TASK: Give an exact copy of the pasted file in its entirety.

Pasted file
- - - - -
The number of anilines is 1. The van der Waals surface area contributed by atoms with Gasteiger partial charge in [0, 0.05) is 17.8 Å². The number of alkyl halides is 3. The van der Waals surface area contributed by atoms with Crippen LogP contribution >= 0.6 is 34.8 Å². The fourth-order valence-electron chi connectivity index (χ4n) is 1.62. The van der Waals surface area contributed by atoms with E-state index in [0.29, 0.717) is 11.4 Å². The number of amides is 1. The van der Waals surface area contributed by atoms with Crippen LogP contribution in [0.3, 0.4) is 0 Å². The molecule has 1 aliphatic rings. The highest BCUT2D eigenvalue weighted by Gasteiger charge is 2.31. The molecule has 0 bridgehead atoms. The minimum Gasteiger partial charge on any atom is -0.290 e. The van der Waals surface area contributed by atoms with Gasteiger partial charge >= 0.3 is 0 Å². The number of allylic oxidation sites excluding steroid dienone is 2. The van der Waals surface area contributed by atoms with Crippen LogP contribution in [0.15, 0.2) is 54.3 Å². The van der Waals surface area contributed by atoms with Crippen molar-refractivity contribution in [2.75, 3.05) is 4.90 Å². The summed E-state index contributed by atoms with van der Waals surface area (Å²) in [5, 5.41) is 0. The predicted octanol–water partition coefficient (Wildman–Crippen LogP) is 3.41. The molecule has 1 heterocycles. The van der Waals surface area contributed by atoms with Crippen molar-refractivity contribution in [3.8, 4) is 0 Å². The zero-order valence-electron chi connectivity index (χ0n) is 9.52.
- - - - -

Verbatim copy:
The number of anilines is 1. The van der Waals surface area contributed by atoms with Gasteiger partial charge in [0, 0.05) is 17.8 Å². The number of alkyl halides is 3. The van der Waals surface area contributed by atoms with Crippen LogP contribution >= 0.6 is 34.8 Å². The fourth-order valence-electron chi connectivity index (χ4n) is 1.62. The van der Waals surface area contributed by atoms with E-state index in [0.29, 0.717) is 11.4 Å². The number of amides is 1. The van der Waals surface area contributed by atoms with Crippen LogP contribution in [0.3, 0.4) is 0 Å². The molecule has 1 aliphatic rings. The highest BCUT2D eigenvalue weighted by Gasteiger charge is 2.31. The molecule has 0 bridgehead atoms. The minimum Gasteiger partial charge on any atom is -0.290 e. The van der Waals surface area contributed by atoms with Gasteiger partial charge >= 0.3 is 0 Å². The number of allylic oxidation sites excluding steroid dienone is 2. The van der Waals surface area contributed by atoms with Crippen LogP contribution in [0.15, 0.2) is 54.3 Å². The van der Waals surface area contributed by atoms with Crippen molar-refractivity contribution in [2.75, 3.05) is 4.90 Å². The summed E-state index contributed by atoms with van der Waals surface area (Å²) in [5, 5.41) is 0. The predicted octanol–water partition coefficient (Wildman–Crippen LogP) is 3.41. The molecule has 1 heterocycles. The van der Waals surface area contributed by atoms with Crippen molar-refractivity contribution in [3.8, 4) is 0 Å². The zero-order valence-electron chi connectivity index (χ0n) is 9.52.